The current effects of MPH can be interpreted within the framework of the sleep/wake cycle model of Borbély (14) and Schwartz and Roth (7). Sleep problems in children with ADHD have been previously attributed to changes in either process S (26) or C (27), and increases in SE could be due to changes in either process. However, based on our significant effects of MPH on SE, SOL, TST, SST, and wake time, and due to a lack of effects on the M10 and L5 circadian rhythm sleep variables, it seems more likely that in particular process S is involved in the current effects of MPH on sleep quality in ADHD.
The results of our RCT are of considerable clinical relevance, as possible effects on sleep quality are often an important concern when parents discuss MPH prescription to their children with their psychiatrist or pediatrician (8, 9). Becker et al. (15) reported that children with pre-existing sleep problems can benefit from MPH when titrated at the right dose. Moreover, our results add that the evaluation of sleep problems only shortly after treatment onset might be inappropriate, or at least might not be representative for sleep quality when measured after longer treatment periods (28). Additional studies are needed to further establish the optimal time window for sleep-related effects of MPH, what the effect of drug “holidays” is on sleep, and whether the cessation of medication can change sleep.
There are also some limitations to our study. First, we only included boys of around 11 years old and it thus remains to be demonstrated whether our findings can be generalized to females and other age groups. Although our sample may seem somewhat atypical, it does represent the age group with the highest prevalence of ADHD in boys in the Netherlands. Our sample presented with mild-to-moderate symptoms and therefore the MPH dose prescribed was low-to-moderate. Additionally, based on the HSDQ, no severe (subjective) sleep problems were present in our sample. This could have resulted in more neutral or positive effects of MPH on sleep. It is possible that more severe cases (and those with comorbidities) present at an earlier age and that higher dose regimens result in more negative effects of MPH on sleep. Future studies should investigate whether the current positive effects of MPH on sleep can be extended also to children with ADHD who suffer from more severe ADHD or sleep problems. Moreover, we adminisitered immediate release MPH in this trial and results cannot directly be generalized to extended release medications. For example, Faraone et al. (29) have demonstrated in a recent meta-analysis that the risk for MPH-associated sleep disorders was largest for extended release medications, likely due to pharmacological effects that extend into bedtime. Indeed, using actigraphy it was already demonstrated that triple dosing vs double dosing with MPH decreases total sleep time in children with ADHD, presumably due to a later dosing in time (30); clearly this is a factor that needs to be taken into account both in clinical studies and clinical practice. A second limitation is that some subjects additionally received melatonin during the measurement periods (n = 9 for all three time points). Melatonin is known to positively affect process C (26), and has also been shown to have an inhibitory effect on presynaptic dopamine release (31). Therefore, it was considered a potential confounder and included as a significant covariate in our statistical model for SE, SOL, WASO, WBmean, and IV. This did not change the main results, however, and is therefore unlikely to have influenced our main results. This suggests that the pro-dopaminergic effect of MPH is stronger than the dopamine inhibiting effect of melatonin. Nevertheless, as melatonin use was only present in nine subjects, it is difficult to test its specific effects for this sample and future studies should test interactions between stimulants and melatonin in relation to sleep. Another limitation is that despite our randomization, baseline, and post-treatment wake time differed between the two groups (Table S1). Since wake time was significantly later during a holiday than during a school-week (p = 0.009), we evaluated whether treatment groups were differentially measured during holidays. This was however not the case (at baseline: MPH n = 2, placebo n = 3; at follow-up: MPH, n = 4, placebo n = 4) and adding holiday to the model did not alter our findings either.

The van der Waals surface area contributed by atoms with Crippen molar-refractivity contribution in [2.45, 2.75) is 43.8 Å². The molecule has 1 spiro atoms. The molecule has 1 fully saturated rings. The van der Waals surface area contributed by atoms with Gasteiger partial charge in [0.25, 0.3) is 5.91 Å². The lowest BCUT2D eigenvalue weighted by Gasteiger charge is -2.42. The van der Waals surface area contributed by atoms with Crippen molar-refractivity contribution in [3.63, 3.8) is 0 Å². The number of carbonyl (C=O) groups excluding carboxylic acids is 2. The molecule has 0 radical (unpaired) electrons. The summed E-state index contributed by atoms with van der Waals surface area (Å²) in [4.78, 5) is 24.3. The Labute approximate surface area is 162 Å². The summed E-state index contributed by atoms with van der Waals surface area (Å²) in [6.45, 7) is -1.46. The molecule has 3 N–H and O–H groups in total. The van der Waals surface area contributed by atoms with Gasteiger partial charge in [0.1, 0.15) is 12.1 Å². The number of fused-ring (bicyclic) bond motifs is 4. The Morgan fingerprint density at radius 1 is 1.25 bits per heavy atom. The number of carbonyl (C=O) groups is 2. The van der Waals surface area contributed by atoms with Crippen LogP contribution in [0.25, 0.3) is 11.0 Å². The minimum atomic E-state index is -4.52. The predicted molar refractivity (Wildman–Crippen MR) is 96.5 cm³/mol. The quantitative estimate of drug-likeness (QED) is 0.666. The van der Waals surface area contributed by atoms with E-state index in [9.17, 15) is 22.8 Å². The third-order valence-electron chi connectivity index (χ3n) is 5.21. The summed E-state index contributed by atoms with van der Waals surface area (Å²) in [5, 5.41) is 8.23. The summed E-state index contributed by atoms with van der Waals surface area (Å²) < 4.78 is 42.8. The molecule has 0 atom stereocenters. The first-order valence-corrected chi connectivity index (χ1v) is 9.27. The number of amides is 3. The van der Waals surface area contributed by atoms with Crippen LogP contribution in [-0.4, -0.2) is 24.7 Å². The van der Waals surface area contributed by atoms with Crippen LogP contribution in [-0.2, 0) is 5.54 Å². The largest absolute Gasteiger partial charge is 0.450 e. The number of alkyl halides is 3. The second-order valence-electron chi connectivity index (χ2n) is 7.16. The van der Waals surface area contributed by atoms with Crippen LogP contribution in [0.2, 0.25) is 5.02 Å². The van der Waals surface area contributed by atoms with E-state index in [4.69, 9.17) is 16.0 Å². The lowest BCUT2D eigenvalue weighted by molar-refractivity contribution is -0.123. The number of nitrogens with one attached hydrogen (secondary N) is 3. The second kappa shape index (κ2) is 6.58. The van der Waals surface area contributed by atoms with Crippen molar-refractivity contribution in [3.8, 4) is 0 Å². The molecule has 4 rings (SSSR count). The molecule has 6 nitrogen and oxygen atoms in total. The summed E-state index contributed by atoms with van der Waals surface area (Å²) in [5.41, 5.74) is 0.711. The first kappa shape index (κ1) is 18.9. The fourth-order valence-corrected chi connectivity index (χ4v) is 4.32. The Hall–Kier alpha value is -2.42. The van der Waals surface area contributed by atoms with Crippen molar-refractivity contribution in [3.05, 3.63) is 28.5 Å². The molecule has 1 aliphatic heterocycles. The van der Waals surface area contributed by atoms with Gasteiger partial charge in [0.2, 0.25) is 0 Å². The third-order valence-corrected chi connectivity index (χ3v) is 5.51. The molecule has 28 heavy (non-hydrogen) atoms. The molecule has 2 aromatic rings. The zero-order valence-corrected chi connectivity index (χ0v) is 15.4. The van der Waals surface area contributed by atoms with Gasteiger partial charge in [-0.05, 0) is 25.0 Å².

In this cohort of medication-naive children with ADHD we show that treatment with MPH does not negatively affect sleep during (week 8) or 1 week after treatment (week 17). Moreover, sixteen weeks of MPH treatment actually increased the efficiency and duration of sleep at 1 week after trial end, but this study could not confirm whether this was a rebound effect or just a long-term effect of treatment. Nevertheless, evaluation of sleep problems associated with ADHD medication should not only be assessed shortly after the onset of treatment, but also after longer treatment periods. Our findings underscore the need for further research, especially in studies with longer MPH treatment durations.